The 7 Crucial Steps To Safeguarding Data Security In Healthcare
Healthcare is a prime target for cyber attacks. If you’re a hacker, it’s a no-brainer – the sheer amount of personally identifiable information (PII) that healthcare organizations house and provide access to is a juicy prize worth the undertaking.
Even with the existence of HIPAA (Health Insurance Portability and Accountability Act of 1996), many healthcare organizations are still in a vulnerable state. Crucial processes such as overhauling legacy systems and mapping out personal healthcare information (PHI) data flow to create encryption and decryption protocols make transitions both time-consuming and costly.
But with millions of patients at risk for identity theft, false health insurance claims, and other exploits, the responsibility for proper management and safeguarding of personal information cannot be taken lightly.
In this article, we aim to arm healthcare professionals with a deeper understanding of the importance of data security. The list below sheds some light on the different ways that healthcare providers and staff members can create a robust, resilient, and secure data environment.
7 Ways Healthcare Providers Can Keep Data Secure
One of the biggest challenges healthcare providers face is upgrading vulnerable legacy systems. An overhaul can be costly, but in the long run, the pay off in efficiency and better security in patient data management is simply worth the investment.
In 2017, an electromyography (EMG) device was stolen from a hospital because it was mistaken for a laptop. Unfortunately, it contained data on 836 patients that included birth dates, health complaints, and medical record numbers. Indeed, even in facilities with up-to-date systems, portable devices housing important information need to be protected.
Test and Patch Electronic Devices
Health IT Security shares the disturbing finding that only 5% of healthcare organizations test the security of medical devices yearly. What’s more, security budgets only increase after a cyber attack has occurred.
As we discussed before, medical devices connected to a facility’s network, no matter how innocuous its uses are, can serve as access points for cyber attacks. And similar to how outdated computer software can have bugs that can be exploited, medical devices that aren’t properly updated are open to malicious manipulation.
A primary reason for data encryption is the avoidance of hefty fines in the event of an actual data breach, as in the case of Blue Cross Blue Shield of Tennessee’s 2012 settlement of HIPAA violations.
Encryption of the actual data adds another layer of deterrence since, in the event of a successful breach, encryption can prevent files from being accessed as long as the original rights still belong to the owner.
Use Multi-Factor Identification
Info Security wisely points out that 2FA is not sufficient protection from cyber attacks since it can still be circumvented using methods like the interception of calls and SMS, real-time phishing, and malware.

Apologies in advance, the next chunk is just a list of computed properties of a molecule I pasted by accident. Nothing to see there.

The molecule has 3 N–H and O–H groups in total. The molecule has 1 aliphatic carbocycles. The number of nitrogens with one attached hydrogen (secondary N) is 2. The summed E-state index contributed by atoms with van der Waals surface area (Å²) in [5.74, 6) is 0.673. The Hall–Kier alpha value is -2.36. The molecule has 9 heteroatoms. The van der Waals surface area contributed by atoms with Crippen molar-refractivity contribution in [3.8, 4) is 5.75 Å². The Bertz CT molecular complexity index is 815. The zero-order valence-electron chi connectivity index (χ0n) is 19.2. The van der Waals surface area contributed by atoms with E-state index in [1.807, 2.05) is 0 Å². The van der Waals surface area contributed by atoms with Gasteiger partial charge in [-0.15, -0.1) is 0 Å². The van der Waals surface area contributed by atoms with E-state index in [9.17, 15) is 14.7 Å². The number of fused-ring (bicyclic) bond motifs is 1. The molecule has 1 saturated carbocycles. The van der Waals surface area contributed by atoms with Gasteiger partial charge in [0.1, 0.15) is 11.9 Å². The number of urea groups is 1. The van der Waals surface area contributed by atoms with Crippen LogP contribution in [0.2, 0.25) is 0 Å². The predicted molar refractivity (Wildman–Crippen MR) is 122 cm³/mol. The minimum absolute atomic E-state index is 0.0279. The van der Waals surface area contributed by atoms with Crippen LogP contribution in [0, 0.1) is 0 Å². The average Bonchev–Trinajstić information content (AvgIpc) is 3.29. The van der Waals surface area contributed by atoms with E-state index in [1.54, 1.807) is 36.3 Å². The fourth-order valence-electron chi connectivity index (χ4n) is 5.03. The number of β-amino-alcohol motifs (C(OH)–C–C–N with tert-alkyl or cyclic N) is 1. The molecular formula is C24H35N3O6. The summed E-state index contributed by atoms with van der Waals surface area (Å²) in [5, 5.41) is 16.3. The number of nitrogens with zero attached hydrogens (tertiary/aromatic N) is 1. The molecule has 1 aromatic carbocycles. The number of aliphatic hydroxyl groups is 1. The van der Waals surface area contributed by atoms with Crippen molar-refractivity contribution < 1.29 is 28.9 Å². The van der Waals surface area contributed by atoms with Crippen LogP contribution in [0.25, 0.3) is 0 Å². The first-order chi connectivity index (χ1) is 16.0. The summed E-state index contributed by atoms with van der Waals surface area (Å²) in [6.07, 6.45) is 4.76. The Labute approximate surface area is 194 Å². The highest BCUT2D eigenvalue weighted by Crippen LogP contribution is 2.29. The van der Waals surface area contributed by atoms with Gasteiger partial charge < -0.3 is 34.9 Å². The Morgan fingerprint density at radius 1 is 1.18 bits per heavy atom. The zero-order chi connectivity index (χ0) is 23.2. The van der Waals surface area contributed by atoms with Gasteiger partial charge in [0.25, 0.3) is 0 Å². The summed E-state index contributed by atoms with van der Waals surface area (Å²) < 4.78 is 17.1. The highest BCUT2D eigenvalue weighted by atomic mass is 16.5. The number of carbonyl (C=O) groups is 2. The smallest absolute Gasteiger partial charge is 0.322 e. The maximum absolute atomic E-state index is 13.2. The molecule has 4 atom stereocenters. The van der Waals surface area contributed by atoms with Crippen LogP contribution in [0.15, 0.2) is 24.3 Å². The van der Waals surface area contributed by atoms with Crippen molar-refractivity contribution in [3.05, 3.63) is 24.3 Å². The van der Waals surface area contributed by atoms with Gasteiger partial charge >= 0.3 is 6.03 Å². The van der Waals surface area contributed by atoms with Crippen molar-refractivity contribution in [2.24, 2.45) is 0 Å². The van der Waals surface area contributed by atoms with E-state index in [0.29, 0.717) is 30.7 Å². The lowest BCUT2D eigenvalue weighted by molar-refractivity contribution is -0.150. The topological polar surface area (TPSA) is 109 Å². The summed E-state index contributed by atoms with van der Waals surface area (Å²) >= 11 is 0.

Adaptive authentication that combines the use of different technologies like geolocation, facial recognition, retinal scans, AI analysis of user behavior, and IP address identification is a better solution. With multiple layers of security, it simply provides more solid protection than 2FA ever could while maintaining ease of access for users.
Delete Data That’s No Longer Needed
There are several reasons why data deletion is an important part of efficient security management. Chief among them is that keeping PHI records past a certain date can be tantamount to a costly violation.
HIPAA regulations, as well as state and federal laws, have precise guidelines on patient information retention and deletion. Besides, storage management can get complex, and the hardware needed to store enormous amounts of data can be very costly. Essentially, the more data a facility stores on-site, the higher the risk and the larger the amount of liability there is when a data leak occurs.
Encrypted connections, state-of-the-art firewalls, office doors that only open with retinal scans and facial recognition – all of these can still be circumvented via unsuspecting staff members.
They could fall victims to social engineering schemes like phishing campaigns, vishing (phishing over the phone), and may even originate from malicious persons working within the organization who share confidential information in exchange for compensation or a better job position elsewhere.
Multiple security experts advocate for educating staff on what signs to look for, such as how to identify fake emails and suspicious phone calls, as the best means of protection.
Cloud-Based Services: The Next Safer Alternative?
While all these methods combined can prove quite effective, the storage of data on the cloud is perhaps the next step in data security.
Still, if regulations and organizations can broker a successful compromise, going cloud would pose several advantages. A serious benefit is that fewer data would be vulnerable to on-site attacks like malware, phishing, and the outright stealing of physical devices that contain sensitive information.
Another advantage is that the cloud can serve as a sort of backup hard drive – if at any given time information on-site is corrupted or lost, a copy of it can still be retrieved. It also allows for mobile access to information for healthcare employees that need to use files off-site or for those who work at multiple offices and are constantly on-the-go.
Shifting to the cloud isn’t as simple as it looks, however. On top of strict compliance requirements to HIPAA, healthcare providers need to make sure their third-party provider is up to snuff when it comes to how the technology is deployed.